Tatjana Thelen & Anna Ellmer

Rajković, Ivan. FIAT Automobiles Serbia. The Split Moral Economy of Public-Private Partnerships.

In: Moral Economy at Work: Ethnographic Investigations in Eurasia, edited by Lale Yalçın-Heckmann, 135-155. New York/Oxford: Berghahn Books.

Traditionally, the concept of moral economy has been used to grasp the obligations that bind states, employers and workers. But how neoliberal bureaucracies balance their old social responsibilities with their new role of mediating transnational capital,  remains unknown. This chapter explores popular expectations around FIAT Automobiles Serbia, a public-private partnership shared between the FIAT-Chrysler  corporation and a post-Yugoslav state. To cheapen its work costs, FIAT has moved manufacture of its new model to Serbia, appropriating the former Zastava factory in exchange for concessions and tax reliefs. Initially angered with new Italian bosses and mass layoffs that ensued, local workers soon learned that no preferential treatment could be expected from a foreign private company. Instead, they doubled their expectations of the Serbian state, demanding even bigger concessions to keep FIAT in town. Public-private partnerships thus not only distribute gains to the private and risks to the public sphere, as is commonly argued. Instead, they create a dual moral economy which projects paternalism onto the state, while relieving capital of its social dues.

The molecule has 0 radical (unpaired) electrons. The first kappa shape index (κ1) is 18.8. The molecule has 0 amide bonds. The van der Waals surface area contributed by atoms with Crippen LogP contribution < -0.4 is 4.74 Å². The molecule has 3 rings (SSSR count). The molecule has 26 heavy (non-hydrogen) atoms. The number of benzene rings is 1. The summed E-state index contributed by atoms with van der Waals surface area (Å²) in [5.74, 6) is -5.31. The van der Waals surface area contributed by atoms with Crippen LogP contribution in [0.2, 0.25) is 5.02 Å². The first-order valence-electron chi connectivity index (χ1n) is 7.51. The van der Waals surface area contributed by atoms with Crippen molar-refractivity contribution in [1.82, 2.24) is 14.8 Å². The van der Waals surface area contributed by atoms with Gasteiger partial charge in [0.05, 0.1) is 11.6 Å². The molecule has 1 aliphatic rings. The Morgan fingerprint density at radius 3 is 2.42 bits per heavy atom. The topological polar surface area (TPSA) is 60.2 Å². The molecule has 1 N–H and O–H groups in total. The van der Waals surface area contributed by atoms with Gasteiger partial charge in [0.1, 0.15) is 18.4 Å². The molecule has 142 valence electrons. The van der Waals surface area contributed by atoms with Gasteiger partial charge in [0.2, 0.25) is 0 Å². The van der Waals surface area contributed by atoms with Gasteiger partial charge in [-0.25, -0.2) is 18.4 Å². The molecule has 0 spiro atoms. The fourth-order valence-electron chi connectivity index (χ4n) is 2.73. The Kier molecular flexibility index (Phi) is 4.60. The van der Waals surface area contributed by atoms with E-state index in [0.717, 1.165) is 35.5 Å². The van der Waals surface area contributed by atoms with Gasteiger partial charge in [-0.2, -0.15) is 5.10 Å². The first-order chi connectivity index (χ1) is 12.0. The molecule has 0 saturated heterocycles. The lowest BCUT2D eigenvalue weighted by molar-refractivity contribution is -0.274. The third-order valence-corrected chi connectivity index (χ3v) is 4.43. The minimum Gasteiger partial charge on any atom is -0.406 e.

Ivan Rajković

Thelen, Tatjana. Care As Belonging, Difference, and Inequality.